It wasn’t a surprise that Steve Eminger started the 2002-03 season with the Washington Capitals. And it wasn’t a surprise that the newly drafted 18-year-old inclusion on the NHL roster left the Kitchener Rangers upset.
The Ontario Hockey League team had been counting on the return of the solid defenseman, who scored 19 goals the previous season. At an age when the defenseman could have been on the ice 30 minutes a game in junior hockey, instead he was getting only six to eight minutes in the NHL.
The Rangers weren’t upset for long. Since he was drafted 12th overall in 2002, Eminger has bounced back and forth — from the Caps to the Kitchener Rangers to the Portland Pirates to the Caps. He has returned to Washington, and there is little doubt he is here to stay.
“It’s not an easy thing to go from the NHL down to the American [Hockey] League and bounce back and forth,” general manager George McPhee said when asked to assess Eminger’s somewhat lackluster season last year in Portland during the lockout. “That’s why we like to have our players in one place and keep them there.”
Eminger, who turned 22 on Monday, is averaging 221/2 minutes of ice time a game, with only veteran defenders Jamie Heward (25:50) and Brendan Witt (23:32) playing more. And his average continues to inch upward as he shows an offensive ability that up to now had been hidden at the NHL level.
In 11 games this season, Eminger has two goals and nine points, second best on the team, and has been credited with three two-point games thus far. Better yet as far as the team is concerned, his defensive plus-minus rating is plus-6, excellent on a team that is three games under .500.
“He has simplified his game,” said goalie Olie Kolzig, who has watched Eminger since he arrived three years ago. “The first year he was here he tried to make too many plays in his own end. Now he’s simplified things. He’s playing with a lot more confidence and maturity, and the latter plays a huge role.”
Said assistant coach Jay Leach, who also coached Eminger last season in Portland: “Maturity is the biggest thing. He is expected to play well after being here a few years, and now he’s putting expectations on himself. He understands that if he keeps his concentration level high, he’ll be really, really good. I’ll tell you how good he is — he could teach power skating.”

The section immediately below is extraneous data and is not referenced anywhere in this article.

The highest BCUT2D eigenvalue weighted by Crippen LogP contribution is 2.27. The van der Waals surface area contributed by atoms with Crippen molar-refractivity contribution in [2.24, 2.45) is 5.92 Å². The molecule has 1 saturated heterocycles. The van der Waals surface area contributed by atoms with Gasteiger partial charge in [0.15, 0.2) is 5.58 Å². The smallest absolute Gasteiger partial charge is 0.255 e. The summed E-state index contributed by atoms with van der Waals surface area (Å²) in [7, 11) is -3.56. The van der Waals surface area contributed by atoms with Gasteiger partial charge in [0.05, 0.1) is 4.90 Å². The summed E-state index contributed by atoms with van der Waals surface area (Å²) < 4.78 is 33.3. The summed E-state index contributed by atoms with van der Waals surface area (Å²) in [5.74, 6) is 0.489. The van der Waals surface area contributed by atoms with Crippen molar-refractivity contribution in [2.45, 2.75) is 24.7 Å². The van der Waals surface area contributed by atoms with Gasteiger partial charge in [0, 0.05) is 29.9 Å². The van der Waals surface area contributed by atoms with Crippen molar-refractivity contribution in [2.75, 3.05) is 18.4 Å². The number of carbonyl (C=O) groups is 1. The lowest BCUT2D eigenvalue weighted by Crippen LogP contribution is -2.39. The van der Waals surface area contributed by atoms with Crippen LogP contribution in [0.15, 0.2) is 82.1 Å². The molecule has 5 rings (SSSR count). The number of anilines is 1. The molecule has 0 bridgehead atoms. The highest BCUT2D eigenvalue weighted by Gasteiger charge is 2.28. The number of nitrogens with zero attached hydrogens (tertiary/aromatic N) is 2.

Eminger feels the difference in his game is that he believes others have the confidence in him that he has always had in himself.
“Right from day one this year [coach Glen Hanlon] has given me the freedom to get in there on offense and get out for defense if the play wasn’t there, so there’s more freedom,” Eminger said. “Years past, when I got over the blue line, I kind of felt lost, like I didn’t belong. I wasn’t seeing the ice very well, but this year I’m seeing things a lot better.”
And he’s not alone. Eminger is among a group of young defenders the Caps assembled after the fire sale of 2003-04 that they hope will shore the blue line up for years to come.
“They’re playing very well,” McPhee said. “Not only have they not hurt us, they’ve helped us. They’re smart young players who are getting better week by week, and that’s part of the plan — play young guys and live with some of the mistakes. But the truth is there haven’t been many mistakes. They’ve been pretty darn good” as a group.
Having a complete home-grown defense is something the Caps have never had, at least not one they would brag about.
“It looks good right now,” McPhee said. “That would be an area we wouldn’t have to worry about for some time, and it could be the strength of the organization. If you’re good on the blue line, you’ll win. You’re in every game. We’re pretty happy with the way things are going in that area.”
Just as Kitchener was happy when Eminger returned for the remainder of the 2002-03 season. He led the Rangers to the Memorial Cup championship, the Stanley Cup of junior hockey in Canada.